on the run

‘Sex and the City’ star and public schools advocate Cynthia Nixon launches bid for N.Y. governor

Cynthia Nixon on Monday announced her long-anticipated run for New York governor.

Actress and public schools advocate Cynthia Nixon announced Monday that she’s running for governor of New York, ending months of speculation and launching a campaign that will likely spotlight education.

Nixon, who starred as Miranda in the TV series “Sex and the City,” will face New York Gov. Andrew Cuomo in September’s Democratic primary.

Nixon has been active in New York education circles for more than a decade. She served as a  longtime spokeswoman for the Alliance for Quality Education, a union-backed advocacy organization. Though Nixon will step down from that role, according to a campaign spokeswoman, education promises to be a centerpiece of her campaign.

In a campaign kickoff video posted to Twitter, Nixon calls herself “a proud public school graduate, and a prouder public school parent.” Nixon has three children.

“I was given chances I just don’t see for most of New York’s kids today,” she says.

Nixon’s advocacy began when her oldest child started school, which was around the same time the recession wreaked havoc on education budgets. She has slammed Gov. Cuomo for his spending on education during his two terms in office, and she has campaigned for New York City Mayor Bill de Blasio.

In 2008, she stepped into an emotional fight on the Upper West Side over a plan to deal with overcrowding and segregation that would have impacted her daughter’s school. In a video of brief remarks during a public meeting where the plan was discussed, Nixon is shouted down as she claims the proposal would lead to a “de facto segregated” school building.

Nixon faces steep competition in her first run for office. She is up against an incumbent governor who has amassed a $30 million war chest, according to the New York Times. If elected, she would be the first woman and the first openly gay governor in the state.

cooling off

New York City charter leader Eva Moskowitz says Betsy DeVos is not ‘ready for prime time’

PHOTO: Chalkbeat
Success Academy CEO and founder Eva Moskowitz seemed to be cooling her support for U.S. Education Secretary Betsy DeVos.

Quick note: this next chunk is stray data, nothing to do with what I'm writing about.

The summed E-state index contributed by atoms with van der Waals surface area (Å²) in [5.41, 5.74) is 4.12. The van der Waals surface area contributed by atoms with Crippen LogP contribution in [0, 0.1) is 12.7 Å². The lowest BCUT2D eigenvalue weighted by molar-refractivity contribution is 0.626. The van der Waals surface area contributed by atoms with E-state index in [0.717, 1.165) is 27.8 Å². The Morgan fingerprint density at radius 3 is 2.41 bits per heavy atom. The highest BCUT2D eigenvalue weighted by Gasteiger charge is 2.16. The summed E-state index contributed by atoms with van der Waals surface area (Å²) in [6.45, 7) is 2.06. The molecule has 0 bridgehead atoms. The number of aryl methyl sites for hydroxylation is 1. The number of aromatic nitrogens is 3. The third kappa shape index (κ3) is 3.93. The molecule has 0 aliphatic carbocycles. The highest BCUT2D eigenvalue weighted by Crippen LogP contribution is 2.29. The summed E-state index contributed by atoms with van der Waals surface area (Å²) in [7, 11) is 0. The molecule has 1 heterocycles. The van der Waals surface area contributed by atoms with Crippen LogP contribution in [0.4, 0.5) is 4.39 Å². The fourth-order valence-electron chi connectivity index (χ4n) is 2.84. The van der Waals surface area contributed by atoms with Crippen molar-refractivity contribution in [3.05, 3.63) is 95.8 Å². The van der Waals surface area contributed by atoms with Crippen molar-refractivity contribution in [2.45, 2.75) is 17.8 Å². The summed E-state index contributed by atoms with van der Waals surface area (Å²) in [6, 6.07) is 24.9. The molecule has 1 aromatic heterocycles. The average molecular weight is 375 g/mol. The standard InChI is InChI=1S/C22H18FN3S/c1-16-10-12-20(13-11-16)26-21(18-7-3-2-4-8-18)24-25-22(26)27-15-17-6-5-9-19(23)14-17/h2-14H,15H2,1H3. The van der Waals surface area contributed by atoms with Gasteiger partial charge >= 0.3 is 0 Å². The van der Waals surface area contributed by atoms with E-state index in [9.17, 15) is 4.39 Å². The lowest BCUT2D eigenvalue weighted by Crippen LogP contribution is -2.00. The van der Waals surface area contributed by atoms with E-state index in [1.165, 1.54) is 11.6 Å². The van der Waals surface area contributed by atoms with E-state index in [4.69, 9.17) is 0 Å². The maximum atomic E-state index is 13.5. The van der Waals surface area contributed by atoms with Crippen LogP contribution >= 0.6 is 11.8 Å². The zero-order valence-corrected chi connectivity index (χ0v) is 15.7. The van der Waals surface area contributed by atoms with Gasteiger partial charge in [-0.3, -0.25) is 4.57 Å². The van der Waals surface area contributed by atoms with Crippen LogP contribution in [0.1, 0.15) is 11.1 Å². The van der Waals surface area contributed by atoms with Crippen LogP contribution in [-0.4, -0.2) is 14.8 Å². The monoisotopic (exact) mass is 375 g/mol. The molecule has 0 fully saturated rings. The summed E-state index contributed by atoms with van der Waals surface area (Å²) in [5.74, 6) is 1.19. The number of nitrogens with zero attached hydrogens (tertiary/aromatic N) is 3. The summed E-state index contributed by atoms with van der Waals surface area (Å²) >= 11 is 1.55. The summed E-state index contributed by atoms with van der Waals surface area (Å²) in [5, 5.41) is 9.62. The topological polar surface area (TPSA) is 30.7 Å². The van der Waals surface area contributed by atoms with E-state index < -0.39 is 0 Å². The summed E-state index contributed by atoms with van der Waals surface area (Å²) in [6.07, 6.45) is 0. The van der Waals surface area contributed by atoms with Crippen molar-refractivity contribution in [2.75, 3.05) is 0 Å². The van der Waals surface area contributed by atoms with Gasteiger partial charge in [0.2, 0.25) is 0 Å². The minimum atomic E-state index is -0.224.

In New York City, Eva Moskowitz has been a lone voice of support for the controversial U.S. Education Secretary Betsy DeVos. But even Moskowitz appears to be cooling on the secretary following an embarrassing interview.

“I believe her heart is in the right place,” Moskowitz, founder and CEO of Success Academy, said of DeVos at an unrelated press conference. “But as the recent interviews indicate, I don’t believe she’s ready for primetime in terms of answering all of the complex questions that need to be answered on the topic of public education and choice.”

That is an apparent reference to DeVos’s roundly criticized appearance on 60 Minutes, which recently aired a 30-minute segment in which the secretary admits she hasn’t visited struggling schools in her tenure. Even advocates of school choice, DeVos’s signature issue, called her performance an “embarrassment,” and “Saturday Night Live” poked fun at her.  

Moskowitz’s comments are an about-face from when the education secretary was first appointed. While the rest of the New York City charter school community was mostly quiet after DeVos was tapped for the position, Moskowitz was the exception, tweeting that she was “thrilled.” She doubled-down on her support months later in an interview with Chalkbeat.

“I believe that education reform has to be a bipartisan issue,” she said.

During Monday’s press conference, which Success Academy officials called to push the city for more space for its growing network, Moskowitz also denied rumors, fueled by a tweet from AFT President Randi Weingarten, that Success officials had recently met with members of the Trump administration.

Shortly after the election, Moskowitz met with Trump amid speculation she was being considered for the education secretary position. This time around, she said it was “untrue” that any visits had taken place.

“You all know that a while back, I was asked to meet with the president-elect. I thought it was important to take his call,” she said. “I was troubled at the time by the Trump administration. I’m even more troubled now. And so, there has been no such meeting.”